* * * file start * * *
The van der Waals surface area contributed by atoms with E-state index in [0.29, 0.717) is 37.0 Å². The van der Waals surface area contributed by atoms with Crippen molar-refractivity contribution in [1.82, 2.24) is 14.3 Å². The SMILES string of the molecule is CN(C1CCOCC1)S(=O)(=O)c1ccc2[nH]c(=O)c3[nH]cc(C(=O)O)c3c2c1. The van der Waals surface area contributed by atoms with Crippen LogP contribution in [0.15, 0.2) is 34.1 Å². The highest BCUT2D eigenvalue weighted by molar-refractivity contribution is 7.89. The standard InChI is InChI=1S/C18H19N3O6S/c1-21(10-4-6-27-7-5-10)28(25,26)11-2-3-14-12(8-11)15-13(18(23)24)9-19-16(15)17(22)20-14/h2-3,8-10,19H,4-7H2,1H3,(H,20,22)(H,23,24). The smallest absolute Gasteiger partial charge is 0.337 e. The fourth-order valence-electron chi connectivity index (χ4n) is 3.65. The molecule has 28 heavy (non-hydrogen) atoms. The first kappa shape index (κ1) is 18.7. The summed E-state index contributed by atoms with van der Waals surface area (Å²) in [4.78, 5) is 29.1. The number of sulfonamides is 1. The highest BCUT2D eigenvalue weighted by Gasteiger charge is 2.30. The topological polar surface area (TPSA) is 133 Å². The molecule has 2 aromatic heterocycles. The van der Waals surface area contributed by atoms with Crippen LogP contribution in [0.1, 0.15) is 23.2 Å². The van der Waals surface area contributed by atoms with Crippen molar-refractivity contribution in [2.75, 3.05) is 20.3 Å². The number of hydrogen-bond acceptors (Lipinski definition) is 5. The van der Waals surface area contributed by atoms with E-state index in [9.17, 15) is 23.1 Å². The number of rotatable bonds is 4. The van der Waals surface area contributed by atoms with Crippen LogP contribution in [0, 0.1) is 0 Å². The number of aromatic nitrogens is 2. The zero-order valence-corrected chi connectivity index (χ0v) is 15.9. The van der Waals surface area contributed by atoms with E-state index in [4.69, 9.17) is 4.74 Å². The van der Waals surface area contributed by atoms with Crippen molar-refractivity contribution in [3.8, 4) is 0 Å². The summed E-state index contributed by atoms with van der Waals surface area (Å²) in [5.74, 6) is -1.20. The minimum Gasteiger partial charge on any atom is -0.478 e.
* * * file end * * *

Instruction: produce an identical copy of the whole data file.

The van der Waals surface area contributed by atoms with E-state index in [0.29, 0.717) is 37.0 Å². The van der Waals surface area contributed by atoms with Crippen molar-refractivity contribution in [1.82, 2.24) is 14.3 Å². The SMILES string of the molecule is CN(C1CCOCC1)S(=O)(=O)c1ccc2[nH]c(=O)c3[nH]cc(C(=O)O)c3c2c1. The van der Waals surface area contributed by atoms with Crippen LogP contribution in [0.15, 0.2) is 34.1 Å². The highest BCUT2D eigenvalue weighted by molar-refractivity contribution is 7.89. The standard InChI is InChI=1S/C18H19N3O6S/c1-21(10-4-6-27-7-5-10)28(25,26)11-2-3-14-12(8-11)15-13(18(23)24)9-19-16(15)17(22)20-14/h2-3,8-10,19H,4-7H2,1H3,(H,20,22)(H,23,24). The smallest absolute Gasteiger partial charge is 0.337 e. The fourth-order valence-electron chi connectivity index (χ4n) is 3.65. The molecule has 28 heavy (non-hydrogen) atoms. The first kappa shape index (κ1) is 18.7. The summed E-state index contributed by atoms with van der Waals surface area (Å²) in [4.78, 5) is 29.1. The number of sulfonamides is 1. The highest BCUT2D eigenvalue weighted by Gasteiger charge is 2.30. The topological polar surface area (TPSA) is 133 Å². The molecule has 2 aromatic heterocycles. The van der Waals surface area contributed by atoms with Crippen LogP contribution in [0.1, 0.15) is 23.2 Å². The van der Waals surface area contributed by atoms with Crippen molar-refractivity contribution in [2.75, 3.05) is 20.3 Å². The number of hydrogen-bond acceptors (Lipinski definition) is 5. The van der Waals surface area contributed by atoms with E-state index in [9.17, 15) is 23.1 Å². The number of rotatable bonds is 4. The van der Waals surface area contributed by atoms with Crippen LogP contribution in [0, 0.1) is 0 Å². The number of aromatic nitrogens is 2. The zero-order valence-corrected chi connectivity index (χ0v) is 15.9. The van der Waals surface area contributed by atoms with E-state index in [4.69, 9.17) is 4.74 Å². The van der Waals surface area contributed by atoms with Crippen molar-refractivity contribution in [3.8, 4) is 0 Å². The summed E-state index contributed by atoms with van der Waals surface area (Å²) in [5.74, 6) is -1.20. The minimum Gasteiger partial charge on any atom is -0.478 e.